How Trump's Mexican Trade Agreement Affects American Farmers

How Trump's Mexican Trade Agreement Affects American Farmers
How Trump's Mexican Trade Agreement Affects American Farmers

President Trump is trying to live up to his promises to protect America’s farmers. As the US withdraws from a six-year-old agreement with Mexico on tomato imports, there’s controversy over whether the move will help. Many Democrats say it won’t make things better for US businesses, but Republicans and American tomato farmers are still standing with the President as of mid-February.
Agricultural globalization is great when it means we can get access to a wide range of products year-round. The problem is that it isn’t as useful when it means American farmers get undercut by foreign companies exporting to the USA. Incidents where Mexican farming entities attack US farmers by “dumping“ food at far below the cost of production have occurred for years, directly harming our own farmers in the process.
US tomato farmers want action, but is Trump going to help them?
Right now, the government’s main trade priority is getting Congress to approve the new US-Mexico-Canada agreement. It’s slated to replace NAFTA; overall, it looks like a good deal. But several lawmakers have highlighted issues that affect their own particular interests, including tomato imports.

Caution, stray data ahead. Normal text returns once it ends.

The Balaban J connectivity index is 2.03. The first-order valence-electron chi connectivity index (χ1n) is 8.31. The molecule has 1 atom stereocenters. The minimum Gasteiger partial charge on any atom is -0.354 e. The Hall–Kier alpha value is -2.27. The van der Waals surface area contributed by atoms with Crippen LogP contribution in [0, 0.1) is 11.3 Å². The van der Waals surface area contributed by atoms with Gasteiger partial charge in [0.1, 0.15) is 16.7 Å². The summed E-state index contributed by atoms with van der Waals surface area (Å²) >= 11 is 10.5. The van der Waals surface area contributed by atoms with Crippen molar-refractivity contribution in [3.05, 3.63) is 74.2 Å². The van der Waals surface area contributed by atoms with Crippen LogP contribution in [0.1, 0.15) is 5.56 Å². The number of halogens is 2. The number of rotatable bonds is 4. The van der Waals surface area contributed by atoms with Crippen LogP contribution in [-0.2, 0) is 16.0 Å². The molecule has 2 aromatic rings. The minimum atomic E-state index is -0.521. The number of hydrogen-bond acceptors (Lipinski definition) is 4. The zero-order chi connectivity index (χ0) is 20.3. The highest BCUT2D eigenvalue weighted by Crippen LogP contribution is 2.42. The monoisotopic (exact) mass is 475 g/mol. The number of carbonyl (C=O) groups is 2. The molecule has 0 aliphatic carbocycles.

By shipping tomatoes to the US at extremely low prices, Mexico can build up its share of the US tomato market at the expense of our own farmers. If they can take enough of the market to force US growers out of business, they’re well-placed to make big profits later by hiking their own prices to the national US production average.
In 1996, when the Clinton administration negotiated our last tomato deal with Mexico, the country’s share of US tomato sales started to rise sharply. Overall, it climbed from around 36 percent to 54 percent. There have been two other agreements since; both failed to halt the trend.
Now, Trump is withdrawing from a 2013 deal that suspended anti-dumping regulations in exchange for Mexican farmers accepting additional restrictions. The restrictions haven’t worked, so why keep them?
Scrapping the 2013 agreement means the US can influence the price of imported Mexican tomatoes. The goal is to prevent dumping, giving our own farmers a more level playing field. US tomato growers believe this will help keep them in the game. What do you think?